Jared R. Curhan
Massachusetts Institute of Technology (MIT) – Sloan School of Management
Stanford Graduate School of Business
Lee D. Ross
Stanford University – Psychology
MIT Sloan Working Paper No. 4253-02; Harvard PON Working Paper
Journal of Experimental Social Psychology, Vol. 40, pp. 142-151, 2004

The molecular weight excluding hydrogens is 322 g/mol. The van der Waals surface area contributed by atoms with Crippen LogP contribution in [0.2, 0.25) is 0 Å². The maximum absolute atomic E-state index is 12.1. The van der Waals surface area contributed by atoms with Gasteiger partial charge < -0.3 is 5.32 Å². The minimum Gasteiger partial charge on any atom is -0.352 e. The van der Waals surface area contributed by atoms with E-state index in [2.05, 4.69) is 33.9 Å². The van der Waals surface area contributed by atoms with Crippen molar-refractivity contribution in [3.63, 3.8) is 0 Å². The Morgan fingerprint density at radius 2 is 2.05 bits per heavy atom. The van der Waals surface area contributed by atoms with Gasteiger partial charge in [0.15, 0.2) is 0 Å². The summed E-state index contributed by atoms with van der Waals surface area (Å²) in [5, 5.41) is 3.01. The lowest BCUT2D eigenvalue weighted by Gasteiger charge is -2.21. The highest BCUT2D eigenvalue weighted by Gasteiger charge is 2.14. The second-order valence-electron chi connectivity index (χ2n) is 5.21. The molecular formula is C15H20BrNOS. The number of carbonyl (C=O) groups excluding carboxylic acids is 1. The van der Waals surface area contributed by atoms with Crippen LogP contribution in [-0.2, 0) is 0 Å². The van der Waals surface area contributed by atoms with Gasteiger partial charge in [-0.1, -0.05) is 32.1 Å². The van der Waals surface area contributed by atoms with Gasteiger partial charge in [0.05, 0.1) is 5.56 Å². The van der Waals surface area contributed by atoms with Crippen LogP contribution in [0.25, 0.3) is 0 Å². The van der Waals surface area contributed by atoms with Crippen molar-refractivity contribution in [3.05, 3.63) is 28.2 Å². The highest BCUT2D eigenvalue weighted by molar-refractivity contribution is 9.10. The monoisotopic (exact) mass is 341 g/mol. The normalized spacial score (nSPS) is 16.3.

This study examines the dynamics of preference change in the context of face-to-face negotiation. Participants playing the role of «student» or «financial aid officer» exchanged proposals regarding the terms of a student loan. In accord with dissonance theory, participants increased their liking for proposals they offered and/or ultimately accepted. The reactance theory prediction that participants would devalue proposals received from their counterparts was confirmed for loan officers, but not for students. A pair of experimental manipulations involving pre-rating of proposals and the opportunity for participants to engage in brief discussions prior to the initial exchange of offers mediated these effects and influenced subsequent rates of agreement and post-settlement satisfaction. Underlying attributional mechanisms and implications of these findings for facilitating agreements are discussed.